Irrespective of the mode of surveillance, molecular methodology can play an integral role in identification of mosquito collections. A number of species-specific PCR-based assays have been developed to identify Ae. aegypti and Ae. albopictus, and exist in classical [11] and real-time platforms [1214]. These assays can be used to differentiate between species which share overlapping morphology, such as Ae. albopictus, which is difficult to distinguish from the native Australian species, Ae. scutellaris, in the larval stage [15]. Molecular analyses can also be used to identify field samples damaged during the collection process or pupal exuviae, a scenario faced by quarantine personnel inspecting cargo receptacles at ports of first entry. Finally, molecular identification of 1st instar larvae is a critical part of a novel system to expedite presence/absence surveys for both of these invasive mosquitoes, the Rapid Surveillance for Vector Presence (RSVP) [13]. In this system, thousands of eggs from multiple ovitrap collections are batched in cohorts of up to 5,000 eggs and analysed using TaqMan PCR.

Whilst molecular assays have an important role to play in surveillance programs, they are restricted to use in laboratories housing complex equipment, such as thermocyclers and real-time PCR machines, which require a reliable electrical supply to operate. A simple, cheap, rapid and accurate field test would be a useful tool in identifying mosquito species during front-line surveillance and control activities. Such a test could be used in remote locations, at ports of first entry, and other rudimentary facilities without requiring access to specialized laboratories and equipment. In this study, we demonstrate proof-of-principle of a rapid colorimetric loop-mediated isothermal amplification (LAMP) based field test, which requires only minimal sample preparation. The Ae. aegypti assay was adapted from [16], whilst we developed the Ae. albopictus assay as part of the current study. Importantly, we assess applicability of these assays for identification of invasive mosquitoes in different scenarios typically encountered in the field: (a) different life stages or body components; (b) specimens stored in BGS traps for extended periods in the field; and (c) potential detection of low numbers of target species in a background of non-target species in regions vulnerable to invasion, as encountered in the RSVP program.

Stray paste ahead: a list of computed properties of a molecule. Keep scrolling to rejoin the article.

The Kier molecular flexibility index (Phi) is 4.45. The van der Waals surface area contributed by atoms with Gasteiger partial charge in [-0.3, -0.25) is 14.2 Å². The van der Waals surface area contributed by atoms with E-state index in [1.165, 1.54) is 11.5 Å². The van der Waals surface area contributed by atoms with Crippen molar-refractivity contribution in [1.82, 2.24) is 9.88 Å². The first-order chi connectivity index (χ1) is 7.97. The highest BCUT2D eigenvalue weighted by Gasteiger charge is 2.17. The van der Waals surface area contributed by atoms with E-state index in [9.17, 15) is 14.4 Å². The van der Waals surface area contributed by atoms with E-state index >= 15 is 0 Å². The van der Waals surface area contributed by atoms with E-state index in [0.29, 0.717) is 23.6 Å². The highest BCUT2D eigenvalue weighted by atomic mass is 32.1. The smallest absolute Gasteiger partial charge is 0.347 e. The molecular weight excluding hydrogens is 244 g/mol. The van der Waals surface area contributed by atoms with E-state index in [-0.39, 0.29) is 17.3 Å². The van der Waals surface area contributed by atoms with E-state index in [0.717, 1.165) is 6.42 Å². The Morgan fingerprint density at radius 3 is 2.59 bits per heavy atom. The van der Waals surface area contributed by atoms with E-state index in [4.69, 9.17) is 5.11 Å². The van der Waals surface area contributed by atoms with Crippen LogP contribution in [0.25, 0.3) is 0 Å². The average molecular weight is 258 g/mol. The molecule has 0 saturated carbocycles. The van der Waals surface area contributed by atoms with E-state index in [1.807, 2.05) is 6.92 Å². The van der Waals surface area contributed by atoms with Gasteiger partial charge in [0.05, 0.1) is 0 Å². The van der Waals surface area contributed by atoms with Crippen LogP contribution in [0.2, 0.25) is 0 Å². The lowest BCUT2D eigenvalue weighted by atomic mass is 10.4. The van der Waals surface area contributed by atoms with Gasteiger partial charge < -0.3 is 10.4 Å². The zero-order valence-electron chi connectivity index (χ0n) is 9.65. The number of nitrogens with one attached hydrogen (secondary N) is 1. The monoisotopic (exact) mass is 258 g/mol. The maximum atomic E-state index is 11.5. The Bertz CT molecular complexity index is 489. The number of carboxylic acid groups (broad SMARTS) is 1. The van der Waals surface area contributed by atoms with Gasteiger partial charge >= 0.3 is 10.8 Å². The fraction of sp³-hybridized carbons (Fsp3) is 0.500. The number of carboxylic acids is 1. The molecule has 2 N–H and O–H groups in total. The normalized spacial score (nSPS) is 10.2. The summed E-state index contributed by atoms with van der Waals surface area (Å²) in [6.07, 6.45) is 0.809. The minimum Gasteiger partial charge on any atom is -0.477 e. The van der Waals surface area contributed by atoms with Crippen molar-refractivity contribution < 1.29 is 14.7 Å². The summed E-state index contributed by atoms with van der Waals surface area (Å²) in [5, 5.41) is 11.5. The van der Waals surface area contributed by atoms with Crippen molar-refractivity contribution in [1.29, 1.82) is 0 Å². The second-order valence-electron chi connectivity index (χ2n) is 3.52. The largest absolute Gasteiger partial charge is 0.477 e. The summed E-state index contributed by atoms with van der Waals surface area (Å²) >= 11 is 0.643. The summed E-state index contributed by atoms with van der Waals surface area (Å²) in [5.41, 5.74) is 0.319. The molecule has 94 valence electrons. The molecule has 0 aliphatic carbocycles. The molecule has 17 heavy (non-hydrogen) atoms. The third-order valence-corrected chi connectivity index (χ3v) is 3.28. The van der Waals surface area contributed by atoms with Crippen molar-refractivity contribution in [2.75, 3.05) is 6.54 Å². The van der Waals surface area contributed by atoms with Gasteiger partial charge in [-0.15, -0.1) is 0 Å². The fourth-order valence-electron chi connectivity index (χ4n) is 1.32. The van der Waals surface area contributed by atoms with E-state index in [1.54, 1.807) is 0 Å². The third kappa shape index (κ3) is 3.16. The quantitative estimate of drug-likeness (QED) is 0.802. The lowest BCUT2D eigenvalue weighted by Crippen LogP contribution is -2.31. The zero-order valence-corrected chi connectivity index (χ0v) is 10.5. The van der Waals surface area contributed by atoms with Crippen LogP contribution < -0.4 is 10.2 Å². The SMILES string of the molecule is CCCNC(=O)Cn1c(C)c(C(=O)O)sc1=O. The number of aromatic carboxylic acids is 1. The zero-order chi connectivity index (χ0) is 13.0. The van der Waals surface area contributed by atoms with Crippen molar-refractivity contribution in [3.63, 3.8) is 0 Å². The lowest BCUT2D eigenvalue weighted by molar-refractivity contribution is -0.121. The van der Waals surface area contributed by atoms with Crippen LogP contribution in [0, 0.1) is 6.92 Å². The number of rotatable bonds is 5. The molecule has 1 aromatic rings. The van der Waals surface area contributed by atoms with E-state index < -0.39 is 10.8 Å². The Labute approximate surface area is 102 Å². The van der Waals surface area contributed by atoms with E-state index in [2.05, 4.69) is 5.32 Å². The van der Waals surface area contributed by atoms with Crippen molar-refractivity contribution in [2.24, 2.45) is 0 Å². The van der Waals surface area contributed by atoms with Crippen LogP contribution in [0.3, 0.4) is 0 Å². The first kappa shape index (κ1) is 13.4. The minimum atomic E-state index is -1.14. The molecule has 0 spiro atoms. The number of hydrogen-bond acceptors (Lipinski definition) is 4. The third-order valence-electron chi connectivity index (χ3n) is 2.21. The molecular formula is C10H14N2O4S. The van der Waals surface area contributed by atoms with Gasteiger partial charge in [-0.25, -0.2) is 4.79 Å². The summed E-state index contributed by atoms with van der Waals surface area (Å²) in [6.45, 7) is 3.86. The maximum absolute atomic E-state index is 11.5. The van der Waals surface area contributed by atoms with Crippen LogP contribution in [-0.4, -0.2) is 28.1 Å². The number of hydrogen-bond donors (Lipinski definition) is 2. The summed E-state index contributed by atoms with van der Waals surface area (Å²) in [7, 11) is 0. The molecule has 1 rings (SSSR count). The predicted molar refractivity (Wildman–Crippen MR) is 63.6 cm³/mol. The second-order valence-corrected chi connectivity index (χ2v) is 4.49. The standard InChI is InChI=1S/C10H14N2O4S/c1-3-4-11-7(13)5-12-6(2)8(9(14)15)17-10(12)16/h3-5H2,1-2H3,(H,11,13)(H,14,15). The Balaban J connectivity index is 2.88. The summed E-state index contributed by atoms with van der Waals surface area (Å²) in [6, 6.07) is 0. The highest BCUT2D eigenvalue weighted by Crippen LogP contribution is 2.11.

Materials and methods

Ethics statement

The biological material in this work were collected as part of routine public health surveillance activities.

Mosquito sample preparation

Initial assay development was undertaken using 4th instar larvae of Ae. aegypti and Ae. albopictus from colonies which had originated from Innisfail and Hammond Island, north Queensland, Australia, respectively. For the preparation of column-purified mosquito DNA, individual mosquitoes were placed in a 1.5 ml microfuge tube in 0.5 ml of either sterile water or 10 mM Tris pH 8.0 and homogenized with a polyethylene pestle. The homogenate was clarified by centrifugation for 1 min at 2000 X g. Nucleic acids were then extracted using the QIAamp Viral RNA extraction kit according to the manufacturer’s instructions (Qiagen, Germany). For the rapid sample preparation, a previous publication had successfully used a heat-based (99 oC for 10 min) treatment to prepare DNA for LAMP [17], and this formed the basis of a modified sample preparation method. The homogenized sample was heated for 10 min at 99 oC and then clarified by centrifugation as described above. The supernatant was transferred to a fresh tube and used immediately or placed at -80 oC for long-term storage. Column purification was used when performing real-time PCR assays. The rapid preparation method was used for LAMP assays with the exception of initial limit-of-detection determination and species specificity when column extractions were used.

Colorimetric LAMP assay